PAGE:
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Data centre management part two: operations and maintenance

The effective management of any data centre requires a coherent operational philosophy backed up by accurate and current documentation.

As detailed in part one of this series, innovative design and construction is only half the story when it comes to data centres being resilient and fit for purpose. The discipline of effective data centre management and maintenance is referred to by various names but operations and maintenance (O&M) is one accepted term. A properly developed and implemented O&M programme is critical in order to reduce risk, lower costs and improve performance.

However, despite its importance, aspects of effective O&M are often overlooked. For example, as an engineering design specialist, Future-tech is often brought into assess operational facilities as part of due diligence for potential acquisitions. Our assessment process should be made easier by being able to refer to accurate and current O&M information but all too often the information is inaccurate or out of date. This can make assessment of a facility more challenging and, more importantly, is a potential indicator of the O&M team’s competence and management culture.

O&M can be difficult to define. Broadly it is set of best practices, or ‘operational philosophy’, for the effective management of the facility as well as guidance on how to deal with incidents and emergencies. Specific areas include:
• Health and safety
• Maintenance management
• Asset management
• Change management
• Documentation management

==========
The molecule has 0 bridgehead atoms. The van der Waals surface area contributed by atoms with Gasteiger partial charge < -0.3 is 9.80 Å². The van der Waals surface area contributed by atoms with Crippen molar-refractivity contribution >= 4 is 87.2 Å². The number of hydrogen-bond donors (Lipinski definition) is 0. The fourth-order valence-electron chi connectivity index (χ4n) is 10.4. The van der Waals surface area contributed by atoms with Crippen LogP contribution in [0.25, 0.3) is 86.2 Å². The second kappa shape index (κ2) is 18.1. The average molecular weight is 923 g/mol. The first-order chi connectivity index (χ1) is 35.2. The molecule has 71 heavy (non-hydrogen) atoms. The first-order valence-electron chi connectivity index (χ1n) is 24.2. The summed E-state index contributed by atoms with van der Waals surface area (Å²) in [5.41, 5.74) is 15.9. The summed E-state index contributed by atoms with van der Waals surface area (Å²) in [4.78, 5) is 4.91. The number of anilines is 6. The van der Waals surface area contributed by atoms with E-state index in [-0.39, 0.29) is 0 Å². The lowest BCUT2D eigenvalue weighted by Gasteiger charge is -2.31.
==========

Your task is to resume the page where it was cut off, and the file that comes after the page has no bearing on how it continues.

• Quality management
• Energy management

These procedures may also be referred to as standard operating procedures (SoPs), methods of procedure (MoPS) and emergency operating procedures (EoPs). This procedural information is combined with accurate asset information detailed in physical manuals or other forms of documentation. O&M information can also extend to other aspects of facilities management including staff training and financial planning.

Documents and resources
O&M documents should be created during the design, fit-out and commissioning of a facility. These documents should then be handed off to the operations team to provide detailed guidance for day-to-day as well as strategic management. The O&M information should be continually updated to reflect any changes in the mechanical and electrical (M&E) design and other fundamental alterations to the facility.

The O&M documents should include the following elements:

Basis of design document. This includes crucial information such as the original clients brief as well as a clear description of the operational plan or philosophy for the site. Other information could include descriptions of power loading and levels of redundancy

Commissioning records. Records from the commissioning process should verify and record that the design consultant’s design meets the client’s brief and what has been installed operates as intended

Drawings and diagrams. Including electrical single line diagram, plant room layouts, cable routes, rack layouts, final sub-circuits. Inaccurate or missing drawings and layouts can introduce additional time and risk into maintenance procedures. Downtime incidents can often be traced back to poor and inaccurate O&M information. For more detail read Data centre CSI: Investigating facility downtime 

Protection discrimination study. This study calculates and records the settings of the circuit breakers used within the electrical system.